Experts Call For Stiffer Sanctions Against Human Traffickers.


By Khadija Aliyu

Trafficking In persons is often understood primarily in relation to sex work and can also occur for a range of exploitative activities to include domestic services, forced labour, forced street begging, criminal activities such as pick pocketing and exploitation of children.

The United nations has defined human trafficking as the recruitment, transportation, transfer, harbouring or reception of persons by means of threat, use of force or the other forms of coercion abduction, fraud or deception.

Scholars described human trafficking as a form of modern day slavery which involves the illegal trade of people for exploitation or commercial gain.

A research by World Bank in 1995 identified poverty, ignorance and family size as some of the major factors to human trafficking.

Nigeria is party to the protocol to prevent, suppress and punish trafficking in persons, especially women and children, complementing the united nations convention against transnational human rights violations.

Nigeria also ratified other international instruments which have provisions that can be applied by extension the protection of human rights of trafficked persons, including the convention for the elimination of all forms of discrimination against women.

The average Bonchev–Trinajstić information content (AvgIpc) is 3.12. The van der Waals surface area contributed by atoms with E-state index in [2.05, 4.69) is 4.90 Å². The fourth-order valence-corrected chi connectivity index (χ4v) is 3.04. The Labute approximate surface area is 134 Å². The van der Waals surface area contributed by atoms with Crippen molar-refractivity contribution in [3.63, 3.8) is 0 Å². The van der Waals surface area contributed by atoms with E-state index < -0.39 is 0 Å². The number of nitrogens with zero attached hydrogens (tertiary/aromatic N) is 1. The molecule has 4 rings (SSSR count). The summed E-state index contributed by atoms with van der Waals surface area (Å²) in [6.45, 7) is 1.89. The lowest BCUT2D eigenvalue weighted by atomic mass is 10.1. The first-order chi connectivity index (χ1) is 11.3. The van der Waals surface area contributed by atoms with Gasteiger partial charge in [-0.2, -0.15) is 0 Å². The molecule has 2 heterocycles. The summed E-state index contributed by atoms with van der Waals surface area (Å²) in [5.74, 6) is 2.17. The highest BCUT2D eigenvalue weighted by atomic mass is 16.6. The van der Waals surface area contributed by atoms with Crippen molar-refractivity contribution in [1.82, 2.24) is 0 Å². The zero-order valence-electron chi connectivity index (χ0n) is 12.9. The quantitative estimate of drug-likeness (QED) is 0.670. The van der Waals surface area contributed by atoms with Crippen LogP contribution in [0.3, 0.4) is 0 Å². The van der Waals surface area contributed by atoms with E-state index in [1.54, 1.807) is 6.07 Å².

Meanwhile, the section thirty four of the 1999 constitution of the Federal Republic of Nigeria, guarantees the right to dignity of the human person.

To address the issue of trafficking in the country, the National Agency for the Prohibition of Trafficking In Persons (NAPTIP) was established with the mandate of prevention, protection, prosecution and partnering with relevant bodies to eradicate human trafficking.

The Northwest Zonal Commander, NAPTIP, Barrister Ibrahim Babale told Radio Nigeria that the agency had recorded tremendous achievements in the fight aginst human trafficking and other similar offences.

He maintained that, the NAPTIP Trafficking In Persons Act of 2015 has set aside stiffer sanctions for those found in the ungodly practice.

Stakeholders are of the view that, Nigerian government to ensure provision of adequate funding for NAPTIP with a view to enhance prosecution of trafficking offenders and provide adequate care for victims.

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